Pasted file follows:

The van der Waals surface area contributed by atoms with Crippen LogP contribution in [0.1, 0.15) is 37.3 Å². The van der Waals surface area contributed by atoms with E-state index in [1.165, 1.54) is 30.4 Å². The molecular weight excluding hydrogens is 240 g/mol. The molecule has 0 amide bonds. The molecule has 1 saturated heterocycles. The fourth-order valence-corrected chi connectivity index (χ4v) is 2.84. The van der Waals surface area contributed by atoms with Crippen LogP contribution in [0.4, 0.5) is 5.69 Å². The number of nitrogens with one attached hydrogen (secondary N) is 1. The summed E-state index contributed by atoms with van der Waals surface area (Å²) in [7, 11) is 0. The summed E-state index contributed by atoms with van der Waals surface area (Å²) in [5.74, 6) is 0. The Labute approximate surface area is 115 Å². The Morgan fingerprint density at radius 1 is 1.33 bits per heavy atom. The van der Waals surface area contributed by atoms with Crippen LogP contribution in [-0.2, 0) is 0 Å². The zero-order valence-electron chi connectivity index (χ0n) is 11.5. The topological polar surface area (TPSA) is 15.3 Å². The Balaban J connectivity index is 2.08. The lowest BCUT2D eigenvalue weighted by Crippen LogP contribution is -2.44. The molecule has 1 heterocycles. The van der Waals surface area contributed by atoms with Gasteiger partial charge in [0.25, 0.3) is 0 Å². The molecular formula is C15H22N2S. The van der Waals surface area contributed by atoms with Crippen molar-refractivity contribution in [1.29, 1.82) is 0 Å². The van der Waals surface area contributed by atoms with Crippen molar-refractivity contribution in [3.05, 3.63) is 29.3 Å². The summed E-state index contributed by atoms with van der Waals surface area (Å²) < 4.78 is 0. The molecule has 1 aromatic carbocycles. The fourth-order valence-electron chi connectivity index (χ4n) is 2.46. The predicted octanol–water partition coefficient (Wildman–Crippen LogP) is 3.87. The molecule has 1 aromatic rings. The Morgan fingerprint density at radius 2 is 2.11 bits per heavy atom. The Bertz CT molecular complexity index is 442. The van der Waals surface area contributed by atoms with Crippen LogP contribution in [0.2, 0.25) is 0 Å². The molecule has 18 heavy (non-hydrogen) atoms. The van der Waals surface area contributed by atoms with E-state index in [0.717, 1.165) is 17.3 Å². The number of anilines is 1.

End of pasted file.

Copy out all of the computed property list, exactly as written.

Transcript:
The van der Waals surface area contributed by atoms with Crippen LogP contribution in [0.1, 0.15) is 37.3 Å². The van der Waals surface area contributed by atoms with E-state index in [1.165, 1.54) is 30.4 Å². The molecular weight excluding hydrogens is 240 g/mol. The molecule has 0 amide bonds. The molecule has 1 saturated heterocycles. The fourth-order valence-corrected chi connectivity index (χ4v) is 2.84. The van der Waals surface area contributed by atoms with Crippen LogP contribution in [0.4, 0.5) is 5.69 Å². The number of nitrogens with one attached hydrogen (secondary N) is 1. The summed E-state index contributed by atoms with van der Waals surface area (Å²) in [7, 11) is 0. The summed E-state index contributed by atoms with van der Waals surface area (Å²) in [5.74, 6) is 0. The Labute approximate surface area is 115 Å². The Morgan fingerprint density at radius 1 is 1.33 bits per heavy atom. The van der Waals surface area contributed by atoms with Crippen LogP contribution in [-0.2, 0) is 0 Å². The zero-order valence-electron chi connectivity index (χ0n) is 11.5. The topological polar surface area (TPSA) is 15.3 Å². The Balaban J connectivity index is 2.08. The lowest BCUT2D eigenvalue weighted by Crippen LogP contribution is -2.44. The molecule has 1 heterocycles. The van der Waals surface area contributed by atoms with Gasteiger partial charge in [0.25, 0.3) is 0 Å². The molecular formula is C15H22N2S. The van der Waals surface area contributed by atoms with Crippen molar-refractivity contribution in [1.29, 1.82) is 0 Å². The van der Waals surface area contributed by atoms with Crippen molar-refractivity contribution in [3.05, 3.63) is 29.3 Å². The summed E-state index contributed by atoms with van der Waals surface area (Å²) < 4.78 is 0. The molecule has 1 aromatic carbocycles. The fourth-order valence-electron chi connectivity index (χ4n) is 2.46. The predicted octanol–water partition coefficient (Wildman–Crippen LogP) is 3.87. The molecule has 1 aromatic rings. The Morgan fingerprint density at radius 2 is 2.11 bits per heavy atom. The Bertz CT molecular complexity index is 442. The van der Waals surface area contributed by atoms with Crippen LogP contribution in [0.2, 0.25) is 0 Å². The molecule has 18 heavy (non-hydrogen) atoms. The van der Waals surface area contributed by atoms with E-state index in [0.717, 1.165) is 17.3 Å². The number of anilines is 1.